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Transport Canada - Aviation Safety Letter An Ounce of Prevention…There Are Many Types of Measurements Feb 2010

An Ounce of Prevention…There Are Many Types of Measurements Feb 2010

by Cliff Marshall, Technical Program Manager, Technical Program Evaluation and Co-ordination, Standards, Civil Aviation, Transport Canada

There are many ways to measure performance: in school, exams are graded to establish academic abilities; in sports, time is clocked in split seconds to verify athletic prowess. Similarly, performance measurement can be used to determine how well a safety management system (SMS) is performing in an organization. SMS performance measurement is a tool that provides a method of measuring a company’s progression towards achieving its established safety goals and objectives. It is a process that helps answer the question “How are you doing?”

Performance measurement is an on-going activity in any effective SMS and must be applied during all phases of SMS development. It comprises three principal activities:

  1. Establishing what should be measured;

  2. Determining how it will be measured; and

  3. Monitoring it to ensure goals are being accomplished and the right thing is being measured.

An organization must constantly seek to identify hazards and understand the potential risks in order to focus on addressing the most critical organizational issues. This not only allows the organization to prioritize what it wants to address and measure, but it also provides a mechanism that allows the organization to demonstrate visible progress and continuous improvement to the SMS.

By using its unique hazard register and safety risk profile, the organization can adopt appropriate goals and objectives that address specific identified hazards and, at the same time, provide realistic and attainable goals. For example, if an organization were to set an objective of “zero controlled airspace violations,” it might be unrealistic to expect reaching this objective in a brief time period such as a year. It would be more reasonable to set yearly goals of reduction over a longer period. An organization could overburden its system by trying to complete too many objectives at once, or by attempting to overcome objectives that are too large in scope. Performance measurements are the tools that allow management to trace their progress with regard to these safety goals.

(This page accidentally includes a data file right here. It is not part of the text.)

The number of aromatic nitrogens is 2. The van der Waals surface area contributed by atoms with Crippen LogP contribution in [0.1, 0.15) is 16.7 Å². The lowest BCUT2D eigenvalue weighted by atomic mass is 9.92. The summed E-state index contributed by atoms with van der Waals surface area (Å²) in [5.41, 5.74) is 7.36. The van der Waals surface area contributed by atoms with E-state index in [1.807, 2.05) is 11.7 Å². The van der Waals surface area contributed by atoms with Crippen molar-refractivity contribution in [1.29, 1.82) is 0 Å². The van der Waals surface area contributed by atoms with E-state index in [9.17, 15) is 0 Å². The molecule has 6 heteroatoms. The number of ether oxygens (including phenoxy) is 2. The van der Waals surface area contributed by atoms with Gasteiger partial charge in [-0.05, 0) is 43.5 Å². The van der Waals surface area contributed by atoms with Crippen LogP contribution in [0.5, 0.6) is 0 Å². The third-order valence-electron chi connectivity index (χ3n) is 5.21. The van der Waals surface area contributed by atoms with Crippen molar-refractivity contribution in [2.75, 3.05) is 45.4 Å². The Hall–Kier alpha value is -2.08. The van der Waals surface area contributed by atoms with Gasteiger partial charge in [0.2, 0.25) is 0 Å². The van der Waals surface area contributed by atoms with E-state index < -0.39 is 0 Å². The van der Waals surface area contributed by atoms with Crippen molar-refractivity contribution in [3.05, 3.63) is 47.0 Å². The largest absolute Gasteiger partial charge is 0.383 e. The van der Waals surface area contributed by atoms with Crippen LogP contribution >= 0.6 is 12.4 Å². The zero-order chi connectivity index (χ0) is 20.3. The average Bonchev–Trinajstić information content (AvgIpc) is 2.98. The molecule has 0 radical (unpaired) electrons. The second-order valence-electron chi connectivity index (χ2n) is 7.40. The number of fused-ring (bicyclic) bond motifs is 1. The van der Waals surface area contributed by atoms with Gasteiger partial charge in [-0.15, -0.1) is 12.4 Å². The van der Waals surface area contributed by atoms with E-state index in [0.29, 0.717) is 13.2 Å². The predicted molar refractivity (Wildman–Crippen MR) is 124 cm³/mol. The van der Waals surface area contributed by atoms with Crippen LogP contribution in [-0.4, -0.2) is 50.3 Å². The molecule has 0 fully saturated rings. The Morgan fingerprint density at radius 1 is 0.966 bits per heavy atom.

Performance measurement can also be applied to areas of weakness identified by the quality assurance (QA) program. When there are findings identified in an area, the organization can establish performance measurements to verify the effectiveness of the corrective action. Measurement of the safety goals should be a regular part of management function. Safety goals and objectives should be reviewed on a regular basis to ensure they are still relevant. The operational environment is dynamic, not static; the goals, objectives and measures should therefore be continually reviewed and revised as the organization changes.

A management review of the SMS relies on the information collected from performance measurements in order to determine if the SMS is performing as intended. A full management review should look at all aspects of the system—including performance measurement—and, where weaknesses are detected, changes should be made. This is an on-going process that allows the SMS to continually adapt and improve.

By using these processes, an organization will become proficient in identifying and addressing the type of performance measures it needs to align with the safety objectives. It’s useful to remember that before anything can be done, senior managers need to buy into the safety management philosophy and adopt performance-based management principles. There must be management endorsement at a company-wide level to ensure success. The focus should be on strategy and vision, not day-to-day operational controls. Managers should develop safety goals, ensure that each employee understands how their job fits into the strategy, and provide guidance so that departments can develop appropriate measures.

The accountability for accomplishing performance measures rests with the accountable executive. The responsibility for accomplishing goals and objectives, however, extends to all individuals in the organization. Everyone has a role to play.